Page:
Gregory the First, or the Great, the last of the Latin fathers and the first of the popes, connects the ancient with the mediaeval church, the Graeco-Roman with the Romano-Germanic type of Christianity. He is one of the best representatives of mediaeval Catholicism: monastic, ascetic, devout and superstitious; hierarchical, haughty, and ambitious, yet humble before God; indifferent, if not hostile, to classical and secular culture, but friendly to sacred and ecclesiastical learning; just, humane, and liberal to ostentation; full of missionary zeal in the interest of Christianity, and the Roman see, which to his mind were inseparably connected. He combined great executive ability with untiring industry, and amid all his official cares he never forgot the claims of personal piety. In genius he was surpassed by Leo I., Gregory VII., Innocent III.; but as a man and as a Christian, he ranks with the purest and most useful of the popes. Goodness is the highest kind of greatness, and the church has done right in according the title of the Great to him rather than to other popes of superior intellectual power.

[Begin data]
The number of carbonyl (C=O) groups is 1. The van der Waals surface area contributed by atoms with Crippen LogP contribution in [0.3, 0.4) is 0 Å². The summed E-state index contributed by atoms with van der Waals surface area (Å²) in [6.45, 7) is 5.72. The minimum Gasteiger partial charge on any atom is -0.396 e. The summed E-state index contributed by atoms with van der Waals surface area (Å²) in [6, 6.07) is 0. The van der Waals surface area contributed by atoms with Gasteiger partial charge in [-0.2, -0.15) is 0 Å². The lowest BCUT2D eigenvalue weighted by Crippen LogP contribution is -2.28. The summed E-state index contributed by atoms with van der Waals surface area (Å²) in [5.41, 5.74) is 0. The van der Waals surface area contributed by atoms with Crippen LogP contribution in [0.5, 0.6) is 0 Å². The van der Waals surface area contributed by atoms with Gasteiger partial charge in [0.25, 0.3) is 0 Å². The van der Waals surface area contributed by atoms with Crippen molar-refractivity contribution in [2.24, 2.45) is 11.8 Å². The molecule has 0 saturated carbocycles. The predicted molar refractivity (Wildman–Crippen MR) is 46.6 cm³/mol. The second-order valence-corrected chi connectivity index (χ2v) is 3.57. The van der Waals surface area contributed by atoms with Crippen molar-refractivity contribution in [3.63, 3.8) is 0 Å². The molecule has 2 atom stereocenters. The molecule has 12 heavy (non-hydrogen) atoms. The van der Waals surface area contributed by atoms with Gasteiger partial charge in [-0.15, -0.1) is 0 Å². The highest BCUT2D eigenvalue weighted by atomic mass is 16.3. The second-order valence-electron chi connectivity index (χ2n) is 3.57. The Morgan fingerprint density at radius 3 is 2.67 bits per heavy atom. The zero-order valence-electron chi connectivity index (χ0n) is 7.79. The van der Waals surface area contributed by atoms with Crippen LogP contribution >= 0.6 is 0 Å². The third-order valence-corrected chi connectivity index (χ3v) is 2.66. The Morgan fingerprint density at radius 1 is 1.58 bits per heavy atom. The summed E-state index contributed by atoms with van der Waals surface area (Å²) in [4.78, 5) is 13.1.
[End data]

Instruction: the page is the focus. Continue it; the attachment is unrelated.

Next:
The times of his pontificate (a.d. Sept. 3, 590 to March 12, 604) were full of trouble, and required just a man of his training and character. Italy, from a Gothic kingdom, had become a province of the Byzantine empire, but was exhausted by war and overrun by the savage Lombards, who were still heathen or Arian heretics, and burned churches, slew ecclesiastics, robbed monasteries, violated nuns, reduced cultivated fields into a wilderness. Rome was constantly exposed to plunder, and wasted by pestilence and famine. All Europe was in a chaotic state, and bordering on anarchy. Serious men, and Gregory himself, thought that the end of the world was near at hand. "What is it," says he in one of his sermons, "that can at this time delight us in this world? Everywhere we see tribulation, everywhere we hear lamentation. The cities are destroyed, the castles torn down, the fields laid waste the land made desolate. Villages are empty, few inhabitants remain in the cities, and even these poor remnants of humanity are daily cut down. The scourge of celestial justice does not cease, because no repentance takes place under the scourge. We see how some are carried into captivity, others mutilated, others slain. What is it, brethren, that can make us contented with this life? If we love such a world, we love not our joys, but our wounds. We see what has become of her who was once the mistress of the world .... Let us then heartily despise the present world and imitate the works of the pious as well as we can."